This has significant for the successful (or otherwise) implementation of school improvement agendas. Complexity theory would suggest that the emergence of winners brings about the emergence of losers. When schools are engaged in competitions for pupil numbers, for positions on a league table, for higher CVA ratings, it is not as if they are running on an Olympic race track with competing athletes to see who can run 100m the fastest: in the competition that Nursery School Cities are part of, the ‘front runners’ are partially responsible for determining the state of the race track of those lagging ‘behind’.

More on this at https://drnicko.wordpress.com/2011/10/12/how-does-a-creative-school-become-a-creative-city/

How does a creative school become a creative city?

Many cities around the world present themselves as undergoing programmes of regeneration by aiming to engage the efforts of the local ‘creative communities‘ for the benefits of the city and and presenting themselves as a site of creativity and hub of contemporary culture.

In The Rise of the Creative Class Richard Florida interprets these ‘creative communities’ as a creative class: latter day, Platonic philosopher rulers, requiring ‘less creative’ members of society who struggle to cite a single classical composer or who don’t know their Michael Jackson from their Jackson Pollock, to provide services and facilities which they – the creative classes – are either too busy, preoccupied or aloof to have to contend with themselves.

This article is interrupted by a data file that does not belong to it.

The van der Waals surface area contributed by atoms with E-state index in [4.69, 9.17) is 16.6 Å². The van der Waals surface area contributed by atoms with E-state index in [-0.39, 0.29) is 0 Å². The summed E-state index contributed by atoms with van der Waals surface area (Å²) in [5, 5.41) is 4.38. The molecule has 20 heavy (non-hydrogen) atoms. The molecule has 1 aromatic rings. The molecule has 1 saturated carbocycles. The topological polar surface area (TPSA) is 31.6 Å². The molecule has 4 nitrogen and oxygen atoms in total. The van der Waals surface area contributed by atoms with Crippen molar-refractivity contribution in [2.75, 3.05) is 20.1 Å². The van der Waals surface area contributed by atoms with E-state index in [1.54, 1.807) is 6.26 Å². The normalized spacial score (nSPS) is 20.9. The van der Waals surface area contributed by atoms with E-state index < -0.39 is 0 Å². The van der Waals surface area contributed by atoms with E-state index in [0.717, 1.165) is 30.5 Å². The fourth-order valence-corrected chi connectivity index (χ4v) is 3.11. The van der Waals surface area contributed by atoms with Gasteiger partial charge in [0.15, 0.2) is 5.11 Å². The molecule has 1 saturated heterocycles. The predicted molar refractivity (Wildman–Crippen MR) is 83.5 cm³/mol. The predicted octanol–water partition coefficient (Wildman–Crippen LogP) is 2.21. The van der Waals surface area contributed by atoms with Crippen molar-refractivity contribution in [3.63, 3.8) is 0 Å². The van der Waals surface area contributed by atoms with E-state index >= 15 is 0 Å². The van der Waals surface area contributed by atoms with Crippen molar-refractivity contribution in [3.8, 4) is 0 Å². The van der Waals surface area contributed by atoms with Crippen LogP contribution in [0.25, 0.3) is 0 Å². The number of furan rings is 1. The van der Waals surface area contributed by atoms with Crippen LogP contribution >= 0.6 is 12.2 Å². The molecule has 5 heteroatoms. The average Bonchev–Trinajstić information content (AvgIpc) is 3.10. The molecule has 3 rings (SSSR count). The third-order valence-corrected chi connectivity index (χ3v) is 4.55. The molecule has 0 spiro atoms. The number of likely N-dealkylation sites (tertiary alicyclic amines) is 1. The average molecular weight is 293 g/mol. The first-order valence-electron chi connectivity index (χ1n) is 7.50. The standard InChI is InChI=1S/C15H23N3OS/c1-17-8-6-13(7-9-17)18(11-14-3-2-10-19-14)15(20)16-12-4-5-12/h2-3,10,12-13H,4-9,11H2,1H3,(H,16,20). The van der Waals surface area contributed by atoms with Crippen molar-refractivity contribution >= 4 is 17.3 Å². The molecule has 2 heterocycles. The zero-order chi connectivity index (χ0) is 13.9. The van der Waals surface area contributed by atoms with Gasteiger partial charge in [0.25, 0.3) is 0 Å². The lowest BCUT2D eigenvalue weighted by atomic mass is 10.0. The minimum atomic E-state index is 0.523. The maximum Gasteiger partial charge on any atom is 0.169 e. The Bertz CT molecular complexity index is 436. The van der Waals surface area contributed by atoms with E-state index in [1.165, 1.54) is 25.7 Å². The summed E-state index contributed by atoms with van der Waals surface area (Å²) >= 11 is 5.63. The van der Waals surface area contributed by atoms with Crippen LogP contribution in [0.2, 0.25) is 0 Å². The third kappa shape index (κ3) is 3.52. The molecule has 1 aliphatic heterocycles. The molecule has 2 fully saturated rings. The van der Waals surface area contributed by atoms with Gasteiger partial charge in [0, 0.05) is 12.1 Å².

Ironically, the city’s desire to democratise creativity, to become an attractive place for ‘the creatives’ and to make creativity a gregarious cultural process tends to generate a hierarchical structure of city boundaried privileged locations of loft conversions and artistic architraves amongst the archetypes.

Jamie Peck’s analysis of Florida suggests that: Florida’s street level analog of such attempts to ‘harness’ creativity comes in the form of a celebration of the buzzing, trendy neighborhood, a place where everyday innovation occurs through spontaneous interaction… a place where outsiders can quickly become insiders’…